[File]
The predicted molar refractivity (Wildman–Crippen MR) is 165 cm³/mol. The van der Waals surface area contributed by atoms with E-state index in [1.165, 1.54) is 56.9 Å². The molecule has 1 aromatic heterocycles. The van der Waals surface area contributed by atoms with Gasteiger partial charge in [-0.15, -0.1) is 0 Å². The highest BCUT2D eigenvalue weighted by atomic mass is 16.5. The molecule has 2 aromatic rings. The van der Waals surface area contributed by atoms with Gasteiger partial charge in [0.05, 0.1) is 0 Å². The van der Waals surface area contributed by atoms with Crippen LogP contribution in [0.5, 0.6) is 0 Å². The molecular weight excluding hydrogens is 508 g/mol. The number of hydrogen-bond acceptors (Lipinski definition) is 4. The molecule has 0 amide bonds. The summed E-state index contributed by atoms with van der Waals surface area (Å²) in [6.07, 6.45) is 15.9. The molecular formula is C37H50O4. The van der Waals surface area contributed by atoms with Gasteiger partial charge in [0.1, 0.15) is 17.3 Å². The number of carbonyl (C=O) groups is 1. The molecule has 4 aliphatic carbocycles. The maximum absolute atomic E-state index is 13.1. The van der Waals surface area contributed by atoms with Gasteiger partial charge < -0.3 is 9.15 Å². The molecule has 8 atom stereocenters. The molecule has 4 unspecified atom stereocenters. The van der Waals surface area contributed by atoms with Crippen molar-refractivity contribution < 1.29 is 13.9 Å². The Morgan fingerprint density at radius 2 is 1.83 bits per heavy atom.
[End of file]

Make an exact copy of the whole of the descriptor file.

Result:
The predicted molar refractivity (Wildman–Crippen MR) is 165 cm³/mol. The van der Waals surface area contributed by atoms with E-state index in [1.165, 1.54) is 56.9 Å². The molecule has 1 aromatic heterocycles. The van der Waals surface area contributed by atoms with Gasteiger partial charge in [-0.15, -0.1) is 0 Å². The highest BCUT2D eigenvalue weighted by atomic mass is 16.5. The molecule has 2 aromatic rings. The van der Waals surface area contributed by atoms with Gasteiger partial charge in [0.05, 0.1) is 0 Å². The van der Waals surface area contributed by atoms with Crippen LogP contribution in [0.5, 0.6) is 0 Å². The molecular weight excluding hydrogens is 508 g/mol. The number of hydrogen-bond acceptors (Lipinski definition) is 4. The molecule has 0 amide bonds. The summed E-state index contributed by atoms with van der Waals surface area (Å²) in [6.07, 6.45) is 15.9. The molecular formula is C37H50O4. The van der Waals surface area contributed by atoms with Gasteiger partial charge in [0.1, 0.15) is 17.3 Å². The number of carbonyl (C=O) groups is 1. The molecule has 4 aliphatic carbocycles. The maximum absolute atomic E-state index is 13.1. The van der Waals surface area contributed by atoms with Gasteiger partial charge < -0.3 is 9.15 Å². The molecule has 8 atom stereocenters. The molecule has 4 unspecified atom stereocenters. The van der Waals surface area contributed by atoms with Crippen molar-refractivity contribution < 1.29 is 13.9 Å². The Morgan fingerprint density at radius 2 is 1.83 bits per heavy atom.